European stocks rose on Thursday, the first day of the final quarter, helped by hopes that U.S. lawmakers will reach a deal to provide new stimulus.
Futures on the Dow Jones Industrial Average
rose 196 points.
The Stoxx Europe 600 rose 0.2% in the third quarter, underperforming the 8.5% advance for the S&P 500
over the same time frame, as the euro
advanced 4.3% against the dollar.
The backdrop of elevated coronavirus cases continues in Europe. New rules in Spain mean that a majority of the country’s regions will limit public service and retail to 50% capacity, while France may introduce new restrictions on Thursday night. Per person, Spain, France and the Netherlands have the highest rate of new cases over the last seven days of the world’s largest countries, according to data tabulated by Deutsche Bank.
One key question in the short term is whether the U.S. will pass an additional stimulus bill. Analysts at Goldman Sachs called that prospect “unlikely” and said that if House Democrats take a vote on their $2.2 trillion package, then that would signal the end of negotiations with the White House. But investors took heart from signs of progress announced by U.S. Treasury Secretary Steven Mnuchin.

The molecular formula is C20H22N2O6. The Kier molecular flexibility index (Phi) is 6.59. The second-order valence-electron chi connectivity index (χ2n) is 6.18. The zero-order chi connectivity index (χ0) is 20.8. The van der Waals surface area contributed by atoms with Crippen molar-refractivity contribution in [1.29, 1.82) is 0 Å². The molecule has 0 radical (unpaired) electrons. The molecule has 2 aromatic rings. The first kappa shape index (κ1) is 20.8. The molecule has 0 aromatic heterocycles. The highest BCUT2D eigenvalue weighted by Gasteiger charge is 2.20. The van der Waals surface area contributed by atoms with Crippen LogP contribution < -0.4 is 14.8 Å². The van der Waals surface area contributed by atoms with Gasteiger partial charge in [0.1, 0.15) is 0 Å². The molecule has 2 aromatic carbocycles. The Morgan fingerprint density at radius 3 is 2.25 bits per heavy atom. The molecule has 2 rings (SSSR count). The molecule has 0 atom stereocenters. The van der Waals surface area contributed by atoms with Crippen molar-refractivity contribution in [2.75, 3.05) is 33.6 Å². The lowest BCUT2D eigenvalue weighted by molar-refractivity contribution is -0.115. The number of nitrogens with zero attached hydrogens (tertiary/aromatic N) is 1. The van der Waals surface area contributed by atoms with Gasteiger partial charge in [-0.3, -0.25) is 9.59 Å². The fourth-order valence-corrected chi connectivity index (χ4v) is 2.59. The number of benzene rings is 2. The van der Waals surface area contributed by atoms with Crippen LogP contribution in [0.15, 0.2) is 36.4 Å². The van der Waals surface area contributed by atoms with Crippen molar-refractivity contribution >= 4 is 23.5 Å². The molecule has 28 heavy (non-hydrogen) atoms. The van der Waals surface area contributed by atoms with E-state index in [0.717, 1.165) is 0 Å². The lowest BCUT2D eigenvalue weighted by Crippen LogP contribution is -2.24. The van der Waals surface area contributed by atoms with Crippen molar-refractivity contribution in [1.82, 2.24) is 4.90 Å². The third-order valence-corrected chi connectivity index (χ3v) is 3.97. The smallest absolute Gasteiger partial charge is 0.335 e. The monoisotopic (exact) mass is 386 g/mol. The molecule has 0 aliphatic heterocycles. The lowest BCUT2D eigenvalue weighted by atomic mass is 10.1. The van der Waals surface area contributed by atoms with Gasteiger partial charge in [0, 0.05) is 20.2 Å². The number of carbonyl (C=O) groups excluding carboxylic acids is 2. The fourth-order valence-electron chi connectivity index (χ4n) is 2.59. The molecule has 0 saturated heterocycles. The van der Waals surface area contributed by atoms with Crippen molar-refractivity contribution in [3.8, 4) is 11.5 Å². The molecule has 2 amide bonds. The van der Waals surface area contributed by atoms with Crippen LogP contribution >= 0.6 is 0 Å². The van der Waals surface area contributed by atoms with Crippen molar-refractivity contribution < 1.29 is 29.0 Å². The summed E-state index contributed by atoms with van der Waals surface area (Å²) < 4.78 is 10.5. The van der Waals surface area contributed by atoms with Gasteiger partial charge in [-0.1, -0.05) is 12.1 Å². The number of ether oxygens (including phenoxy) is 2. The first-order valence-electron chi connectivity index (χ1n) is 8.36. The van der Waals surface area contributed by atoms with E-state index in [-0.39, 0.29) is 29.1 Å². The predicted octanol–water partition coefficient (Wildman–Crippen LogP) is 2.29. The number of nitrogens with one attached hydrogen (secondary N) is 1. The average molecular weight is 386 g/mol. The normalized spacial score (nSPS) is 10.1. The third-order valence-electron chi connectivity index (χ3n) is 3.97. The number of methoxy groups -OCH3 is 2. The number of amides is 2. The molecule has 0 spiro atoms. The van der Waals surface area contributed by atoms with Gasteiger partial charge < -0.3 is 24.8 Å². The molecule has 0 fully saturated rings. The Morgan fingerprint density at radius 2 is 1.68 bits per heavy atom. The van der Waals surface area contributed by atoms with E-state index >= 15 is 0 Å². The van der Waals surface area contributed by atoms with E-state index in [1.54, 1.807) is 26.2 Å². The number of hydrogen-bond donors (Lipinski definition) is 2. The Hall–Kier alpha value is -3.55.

“While the two camps are still some distance apart on the price tag, with the Democrats at $2.2 trillion and the White House around $1.6 trillion, there is talk of an ‘escalator clause’ that could be the magic card that bridges this gap,” said Marios Hadjikyriacos, investment analyst at XM.
rose 6% in Milan, as the chipmaker raised its 2020 revenue outlook after stronger-than-forecast third-quarter revenue of $2.67 billion. The company reported a “sharp” acceleration in demand for automotive product and microcontrollers chips. Another chipmaker, Infineon Technologies
also gained ground.
shares rose 7%, as the Swedish fashion chain declared the worst was over from the pandemic. Its third-quarter earnings beat expectations, as it said sales in September fell 5% and that it plans to close 250 stores next year.
shares slumped 10% as the German pharmaceutical and chemicals company said next year’s core earnings per share will be slightly below this year’s at constant exchange rates, with sales flat.
Bayer said the agricultural sector is being hurt by low commodity prices for major crops, intense competition in soy, and reduced biofuel consumption, and moves in the Brazilian real are further hurting the company. It’s going to take impairment charges up to “high-single-digit” billion euros in its agricultural business.
shares fell 11%, as the struggling U.K. aircraft engine maker said it would sell £2 billion in shares priced at a 41% discount to Wednesday’s close, and raise at least £1 billion more in the bond market.